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Municipal Response to Permit-Required Confined Spaces

Tuesday, November 16, 2010

A blog reader, who is a member of a municipal rescue team assigned to an airport, expressed concern about fulfilling “timely response” obligations for permit-required confined space entries within his district. Here are some suggestions from our Tech Panel…

First of all, the departments and agencies involved must carefully consider the obligations in providing rescue response for permit-required confined spaces.

Obviously, we cannot advise on departmental policy concerning response and notification, this must be determined by management officials. However, for you as an emergency responder, we cannot stress enough the importance of preplanning and conducting a hazard analysis for all confined spaces within your response area. The information gained by the analysis will help you determine what level of “timely response” may be required for a particular type of entry.

OSHA does not set a specific response time because there are too many variables involved – plus, they don’t want to set requirements that might cause a rescue team to “rush” into entering a space to attempt a rescue. OSHA does reference how long a person might survive an IDLH atmosphere (such as an oxygen deficient atmosphere) before becoming incapacitated (4 to 6 minutes). However, even this is up to interpretation depending on the level of oxygen present. For example, an 18% O2 level vs. a 6% O2 level, both are O2 deficient but have very different response requirements for successful rescue.

Another important consideration is when an entrant is entering an IDLH environment. In this case, having a team standing by the portal, fully equipped and ready to go may be the only way to meet a timely response for that situation. OSHA’s 1910.134, Respiratory Protection, “requires that employers provide a standby person or persons capable of immediate action to rescue employee(s) wearing respiratory protection while in work areas defined as IDLH atmospheres.”

Most entries, however, are not IDLH. This means that other forms of “external” rescue (vs. internal rescue) may be appropriate. Many times, in the rush of the moment, rescuers forget about external retrieval. Guessing that many of the spaces around the airport are manholes or vaults, these can most often be handled by the confined space attendant with an external retrieval system. This would include a mechanical winch attached to a tripod with a cable attached to the entrant’s high-point dorsal connection. Of course, this decision would be based on a prior hazard analysis.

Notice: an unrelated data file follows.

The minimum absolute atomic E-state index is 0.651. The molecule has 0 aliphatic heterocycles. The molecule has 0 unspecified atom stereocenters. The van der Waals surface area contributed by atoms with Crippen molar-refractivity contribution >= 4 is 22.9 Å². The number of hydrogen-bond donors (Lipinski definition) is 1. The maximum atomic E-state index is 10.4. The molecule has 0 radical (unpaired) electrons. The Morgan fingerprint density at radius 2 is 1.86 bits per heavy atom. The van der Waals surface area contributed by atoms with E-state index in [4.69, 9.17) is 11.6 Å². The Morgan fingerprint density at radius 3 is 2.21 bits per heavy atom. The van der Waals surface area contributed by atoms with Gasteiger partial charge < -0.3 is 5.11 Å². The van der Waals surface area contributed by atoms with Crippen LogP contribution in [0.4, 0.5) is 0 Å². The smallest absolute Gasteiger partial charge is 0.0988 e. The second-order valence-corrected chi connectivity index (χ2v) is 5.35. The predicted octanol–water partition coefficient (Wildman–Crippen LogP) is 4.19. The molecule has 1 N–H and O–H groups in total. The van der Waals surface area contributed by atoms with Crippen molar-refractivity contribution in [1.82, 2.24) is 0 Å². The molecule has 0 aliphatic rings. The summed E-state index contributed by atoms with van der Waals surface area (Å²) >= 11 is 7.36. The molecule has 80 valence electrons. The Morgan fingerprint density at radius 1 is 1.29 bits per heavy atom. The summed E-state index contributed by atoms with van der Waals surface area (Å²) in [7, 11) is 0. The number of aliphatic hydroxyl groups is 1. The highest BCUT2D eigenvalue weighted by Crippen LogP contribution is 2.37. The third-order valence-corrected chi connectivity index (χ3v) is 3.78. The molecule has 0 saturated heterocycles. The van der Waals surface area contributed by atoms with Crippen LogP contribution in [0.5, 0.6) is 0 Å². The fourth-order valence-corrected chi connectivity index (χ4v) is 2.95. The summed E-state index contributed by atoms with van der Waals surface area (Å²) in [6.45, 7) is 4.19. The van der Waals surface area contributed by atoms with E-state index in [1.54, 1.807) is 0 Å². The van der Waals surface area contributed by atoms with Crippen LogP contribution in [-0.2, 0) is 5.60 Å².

NOTE: It’s important to note that ALL entrants are required to have “an immediate means of retrieval.” Reference OSHA 1910.146 [note to paragraph (k)(1)(i)] concerning timely response: “What will be considered timely will vary according to the specific hazards involved in each entry…”

As a final note, if hazard analysis and rescue preplans have not been conducted on your potential sites as required by OSHA, we encourage you to do so. Taking the time to do so will better enable you to determine what would be considered an appropriate “timely response” for a particular type of entry. It will also better prepare you as an emergency responder should the need arise.
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Is a “tailboard briefing” enough prior to a confined space entry?

Monday, November 08, 2010

We had this question from a reader and wanted to post for all to read.

Would a proper tailboard briefing conducted before a confined space entry be sufficient for identifying hazards that may be encountered by the entrants or the rescue team?

It’s true that a tailboard briefing should be an integral part of the larger overall preplanning for a confined space entry. However, well in advance of the entry, a detailed “hazard analysis” of the space should be performed.